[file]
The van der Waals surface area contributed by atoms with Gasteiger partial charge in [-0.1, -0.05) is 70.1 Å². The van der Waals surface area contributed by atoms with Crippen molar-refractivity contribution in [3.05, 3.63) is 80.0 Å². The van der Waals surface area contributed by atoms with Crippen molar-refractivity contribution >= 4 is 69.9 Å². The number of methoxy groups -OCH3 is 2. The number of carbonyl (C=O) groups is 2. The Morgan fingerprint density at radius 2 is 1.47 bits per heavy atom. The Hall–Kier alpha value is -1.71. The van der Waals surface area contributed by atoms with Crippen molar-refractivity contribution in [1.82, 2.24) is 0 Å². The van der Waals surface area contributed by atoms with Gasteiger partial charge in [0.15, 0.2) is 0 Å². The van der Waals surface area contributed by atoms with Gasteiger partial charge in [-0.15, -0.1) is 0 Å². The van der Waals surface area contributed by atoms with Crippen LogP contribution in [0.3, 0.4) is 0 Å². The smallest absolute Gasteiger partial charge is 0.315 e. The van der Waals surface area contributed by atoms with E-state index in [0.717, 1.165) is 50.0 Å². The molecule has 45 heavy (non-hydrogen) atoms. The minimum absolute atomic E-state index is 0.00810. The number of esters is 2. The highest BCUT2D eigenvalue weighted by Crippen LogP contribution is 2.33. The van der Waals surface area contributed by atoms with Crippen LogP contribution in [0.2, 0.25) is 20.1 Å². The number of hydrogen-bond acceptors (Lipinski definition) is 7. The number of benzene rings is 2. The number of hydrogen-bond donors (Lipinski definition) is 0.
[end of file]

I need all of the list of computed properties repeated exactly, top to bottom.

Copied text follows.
The van der Waals surface area contributed by atoms with Gasteiger partial charge in [-0.1, -0.05) is 70.1 Å². The van der Waals surface area contributed by atoms with Crippen molar-refractivity contribution in [3.05, 3.63) is 80.0 Å². The van der Waals surface area contributed by atoms with Crippen molar-refractivity contribution >= 4 is 69.9 Å². The number of methoxy groups -OCH3 is 2. The number of carbonyl (C=O) groups is 2. The Morgan fingerprint density at radius 2 is 1.47 bits per heavy atom. The Hall–Kier alpha value is -1.71. The van der Waals surface area contributed by atoms with Crippen molar-refractivity contribution in [1.82, 2.24) is 0 Å². The van der Waals surface area contributed by atoms with Gasteiger partial charge in [0.15, 0.2) is 0 Å². The van der Waals surface area contributed by atoms with Gasteiger partial charge in [-0.15, -0.1) is 0 Å². The van der Waals surface area contributed by atoms with Crippen LogP contribution in [0.3, 0.4) is 0 Å². The smallest absolute Gasteiger partial charge is 0.315 e. The van der Waals surface area contributed by atoms with E-state index in [0.717, 1.165) is 50.0 Å². The molecule has 45 heavy (non-hydrogen) atoms. The minimum absolute atomic E-state index is 0.00810. The number of esters is 2. The highest BCUT2D eigenvalue weighted by Crippen LogP contribution is 2.33. The van der Waals surface area contributed by atoms with Crippen LogP contribution in [0.2, 0.25) is 20.1 Å². The number of hydrogen-bond acceptors (Lipinski definition) is 7. The number of benzene rings is 2. The number of hydrogen-bond donors (Lipinski definition) is 0.